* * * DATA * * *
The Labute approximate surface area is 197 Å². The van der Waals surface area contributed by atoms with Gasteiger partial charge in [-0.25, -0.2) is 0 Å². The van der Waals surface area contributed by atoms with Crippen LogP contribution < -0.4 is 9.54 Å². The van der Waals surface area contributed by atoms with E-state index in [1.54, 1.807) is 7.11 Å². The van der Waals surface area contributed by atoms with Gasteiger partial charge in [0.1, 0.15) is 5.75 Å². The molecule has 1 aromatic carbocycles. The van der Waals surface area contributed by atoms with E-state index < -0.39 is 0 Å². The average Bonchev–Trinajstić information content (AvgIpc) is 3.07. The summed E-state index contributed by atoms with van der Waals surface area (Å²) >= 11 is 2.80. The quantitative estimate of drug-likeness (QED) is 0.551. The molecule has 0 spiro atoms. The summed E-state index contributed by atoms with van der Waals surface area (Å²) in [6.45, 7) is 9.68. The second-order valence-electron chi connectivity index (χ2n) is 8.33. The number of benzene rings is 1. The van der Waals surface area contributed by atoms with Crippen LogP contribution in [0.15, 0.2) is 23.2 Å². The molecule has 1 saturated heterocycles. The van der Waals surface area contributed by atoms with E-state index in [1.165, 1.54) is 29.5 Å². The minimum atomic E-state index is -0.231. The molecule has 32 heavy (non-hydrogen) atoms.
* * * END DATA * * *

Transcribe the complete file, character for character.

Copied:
The Labute approximate surface area is 197 Å². The van der Waals surface area contributed by atoms with Gasteiger partial charge in [-0.25, -0.2) is 0 Å². The van der Waals surface area contributed by atoms with Crippen LogP contribution < -0.4 is 9.54 Å². The van der Waals surface area contributed by atoms with E-state index in [1.54, 1.807) is 7.11 Å². The van der Waals surface area contributed by atoms with Gasteiger partial charge in [0.1, 0.15) is 5.75 Å². The molecule has 1 aromatic carbocycles. The van der Waals surface area contributed by atoms with E-state index < -0.39 is 0 Å². The average Bonchev–Trinajstić information content (AvgIpc) is 3.07. The summed E-state index contributed by atoms with van der Waals surface area (Å²) >= 11 is 2.80. The quantitative estimate of drug-likeness (QED) is 0.551. The molecule has 0 spiro atoms. The summed E-state index contributed by atoms with van der Waals surface area (Å²) in [6.45, 7) is 9.68. The second-order valence-electron chi connectivity index (χ2n) is 8.33. The number of benzene rings is 1. The van der Waals surface area contributed by atoms with Crippen LogP contribution in [0.15, 0.2) is 23.2 Å². The molecule has 1 saturated heterocycles. The van der Waals surface area contributed by atoms with E-state index in [1.165, 1.54) is 29.5 Å². The minimum atomic E-state index is -0.231. The molecule has 32 heavy (non-hydrogen) atoms.